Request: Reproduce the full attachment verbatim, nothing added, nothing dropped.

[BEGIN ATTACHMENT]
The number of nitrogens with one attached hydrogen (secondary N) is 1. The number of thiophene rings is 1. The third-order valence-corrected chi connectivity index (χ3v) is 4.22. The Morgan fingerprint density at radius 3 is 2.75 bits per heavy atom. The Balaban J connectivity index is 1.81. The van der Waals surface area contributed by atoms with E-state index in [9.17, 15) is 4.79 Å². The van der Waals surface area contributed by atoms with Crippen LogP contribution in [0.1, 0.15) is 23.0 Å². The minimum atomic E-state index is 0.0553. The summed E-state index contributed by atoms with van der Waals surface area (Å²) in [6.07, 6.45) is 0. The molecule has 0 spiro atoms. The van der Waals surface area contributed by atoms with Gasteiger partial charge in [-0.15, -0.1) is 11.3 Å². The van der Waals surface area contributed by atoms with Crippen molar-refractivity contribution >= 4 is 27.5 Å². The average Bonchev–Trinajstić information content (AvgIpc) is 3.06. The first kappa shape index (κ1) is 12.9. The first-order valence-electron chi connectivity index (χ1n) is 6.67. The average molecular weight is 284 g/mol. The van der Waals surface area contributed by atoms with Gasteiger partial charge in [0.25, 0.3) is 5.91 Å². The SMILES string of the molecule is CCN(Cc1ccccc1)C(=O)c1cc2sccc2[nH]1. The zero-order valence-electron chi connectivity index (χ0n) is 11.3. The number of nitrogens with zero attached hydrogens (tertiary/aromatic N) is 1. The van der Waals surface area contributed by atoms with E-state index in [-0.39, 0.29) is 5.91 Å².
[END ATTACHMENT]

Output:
The number of nitrogens with one attached hydrogen (secondary N) is 1. The number of thiophene rings is 1. The third-order valence-corrected chi connectivity index (χ3v) is 4.22. The Morgan fingerprint density at radius 3 is 2.75 bits per heavy atom. The Balaban J connectivity index is 1.81. The van der Waals surface area contributed by atoms with E-state index in [9.17, 15) is 4.79 Å². The van der Waals surface area contributed by atoms with Crippen LogP contribution in [0.1, 0.15) is 23.0 Å². The minimum atomic E-state index is 0.0553. The summed E-state index contributed by atoms with van der Waals surface area (Å²) in [6.07, 6.45) is 0. The molecule has 0 spiro atoms. The van der Waals surface area contributed by atoms with Gasteiger partial charge in [-0.15, -0.1) is 11.3 Å². The van der Waals surface area contributed by atoms with Crippen molar-refractivity contribution >= 4 is 27.5 Å². The average Bonchev–Trinajstić information content (AvgIpc) is 3.06. The first kappa shape index (κ1) is 12.9. The first-order valence-electron chi connectivity index (χ1n) is 6.67. The average molecular weight is 284 g/mol. The van der Waals surface area contributed by atoms with Gasteiger partial charge in [0.25, 0.3) is 5.91 Å². The SMILES string of the molecule is CCN(Cc1ccccc1)C(=O)c1cc2sccc2[nH]1. The zero-order valence-electron chi connectivity index (χ0n) is 11.3. The number of nitrogens with zero attached hydrogens (tertiary/aromatic N) is 1. The van der Waals surface area contributed by atoms with E-state index in [-0.39, 0.29) is 5.91 Å².